Their battle is a daily, internal one, that at times, makes it seemingly difficult to live what most of us deem a normal life. We documented two heartwrenching stories here that showed the impact PSTD has on those who served the country and how they have had to live with the aftermath of war.
To date, an estimated 400,000 service members live with invisible wounds of war, including combat stress, depression, and post-traumatic stress disorder (PTSD). According to a report released by Institute of Medicine in 2014, 47 percent of veterans diagnosed with PTSD in 2013 after serving in Iraq and Afghanistan did not receive treatment. Wounded Warrior Project® (WWP) believes it is imperative to raise PTSD awareness and offer education in our communities.
“PTSD is a normal reaction to a very bad situation, and no one should be ashamed of suffering and seeking help,” said John Roberts, WWP warrior relations director. “Combat veterans need to know that PTSD does not have to be a lifelong sentence. It can be treated and managed. Life can be better.”
To help those suffering from PTSD the Wounded Warrior Project is sharing 10 tips for helping warriors cope with PTSD, they are as follows:
- Let veterans determine what they are comfortable talking about, and don’t push.
- Bring veterans to a quiet place or suggest some deep breathing exercises when the stress seems overwhelming.
- Encourage creative outlets like writing to help veterans clarify what is bothering them and help them think of solutions.
- Avoid unhealthy habits as ways to solve problems. Alcohol and drug use make things worse in the long run.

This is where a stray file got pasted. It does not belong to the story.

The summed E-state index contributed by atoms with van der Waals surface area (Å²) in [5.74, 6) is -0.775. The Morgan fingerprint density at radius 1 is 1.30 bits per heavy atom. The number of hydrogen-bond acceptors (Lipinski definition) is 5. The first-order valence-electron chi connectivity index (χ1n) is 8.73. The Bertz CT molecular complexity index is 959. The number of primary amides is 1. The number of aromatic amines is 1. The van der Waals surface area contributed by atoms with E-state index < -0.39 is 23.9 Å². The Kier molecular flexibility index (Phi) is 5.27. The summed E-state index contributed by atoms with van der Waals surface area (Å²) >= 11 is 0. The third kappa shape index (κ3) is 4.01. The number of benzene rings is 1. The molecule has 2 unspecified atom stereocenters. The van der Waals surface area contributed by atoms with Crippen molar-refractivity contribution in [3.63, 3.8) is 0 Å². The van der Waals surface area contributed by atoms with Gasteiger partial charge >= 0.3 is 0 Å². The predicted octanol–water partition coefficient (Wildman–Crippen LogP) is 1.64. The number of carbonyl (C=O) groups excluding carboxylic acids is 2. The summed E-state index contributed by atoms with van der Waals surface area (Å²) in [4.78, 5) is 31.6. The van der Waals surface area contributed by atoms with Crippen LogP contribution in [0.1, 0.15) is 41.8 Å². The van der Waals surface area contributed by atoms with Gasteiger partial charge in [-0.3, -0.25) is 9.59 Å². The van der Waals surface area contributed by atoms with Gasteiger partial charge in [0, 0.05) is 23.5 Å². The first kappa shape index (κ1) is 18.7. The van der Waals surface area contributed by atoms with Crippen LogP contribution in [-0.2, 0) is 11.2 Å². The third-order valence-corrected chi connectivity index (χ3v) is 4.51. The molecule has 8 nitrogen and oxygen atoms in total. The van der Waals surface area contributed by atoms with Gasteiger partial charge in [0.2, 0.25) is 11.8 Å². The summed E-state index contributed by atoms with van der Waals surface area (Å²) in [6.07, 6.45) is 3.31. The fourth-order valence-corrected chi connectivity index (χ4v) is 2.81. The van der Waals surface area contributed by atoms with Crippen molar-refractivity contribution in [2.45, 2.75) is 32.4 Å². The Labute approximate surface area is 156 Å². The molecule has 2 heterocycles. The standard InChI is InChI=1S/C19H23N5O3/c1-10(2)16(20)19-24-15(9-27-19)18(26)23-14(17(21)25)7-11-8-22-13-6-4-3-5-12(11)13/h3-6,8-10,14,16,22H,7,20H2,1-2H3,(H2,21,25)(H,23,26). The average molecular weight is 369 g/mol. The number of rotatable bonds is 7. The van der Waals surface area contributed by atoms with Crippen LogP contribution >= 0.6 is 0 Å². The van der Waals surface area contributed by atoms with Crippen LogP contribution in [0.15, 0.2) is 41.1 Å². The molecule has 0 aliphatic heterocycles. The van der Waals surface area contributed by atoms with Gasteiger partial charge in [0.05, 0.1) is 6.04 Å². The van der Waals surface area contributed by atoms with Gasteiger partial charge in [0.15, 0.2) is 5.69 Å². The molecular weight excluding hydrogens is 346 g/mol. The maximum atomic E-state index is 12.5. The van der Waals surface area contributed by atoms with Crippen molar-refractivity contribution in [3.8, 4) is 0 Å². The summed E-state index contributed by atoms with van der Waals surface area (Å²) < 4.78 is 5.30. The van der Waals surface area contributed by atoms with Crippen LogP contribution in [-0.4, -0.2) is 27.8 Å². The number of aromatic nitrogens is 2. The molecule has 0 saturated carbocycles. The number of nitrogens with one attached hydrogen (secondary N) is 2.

- Stay aware of your surroundings. Crowds, trash on the side of the road, fireworks, and certain smells can be difficult for veterans coping with PTSD.
- Be a good listener and don’t say things like “that’s just like when I…” or “I know how you felt.” Everyone’s feelings are unique.
- Learn about more mental health support resources that ease symptoms of combat stress. www.restorewarriors.org is a website where warriors and their families can find tools on how to work through combat stress and PTSD.
- Remind warriors they are not alone and many others have personal stories they can share about their readjustment. Talking to other warriors can help them cope.
- Allow and encourage warriors and their family members to express their feelings and thoughts to those who care about them.
- Let veterans know that acknowledging they may have PTSD shows they’re strong – not weak.
WWP’s multi-day mental health workshops provide safe, private environments for warriors to express themselves and share their experiences. These gatherings are offered as all-male, all-female, or all-couples, and are often the first time warriors leave their homes to connect with others in their communities.
See Anna Moreira’s powerful story that provides others who suffer from PTSD with hope: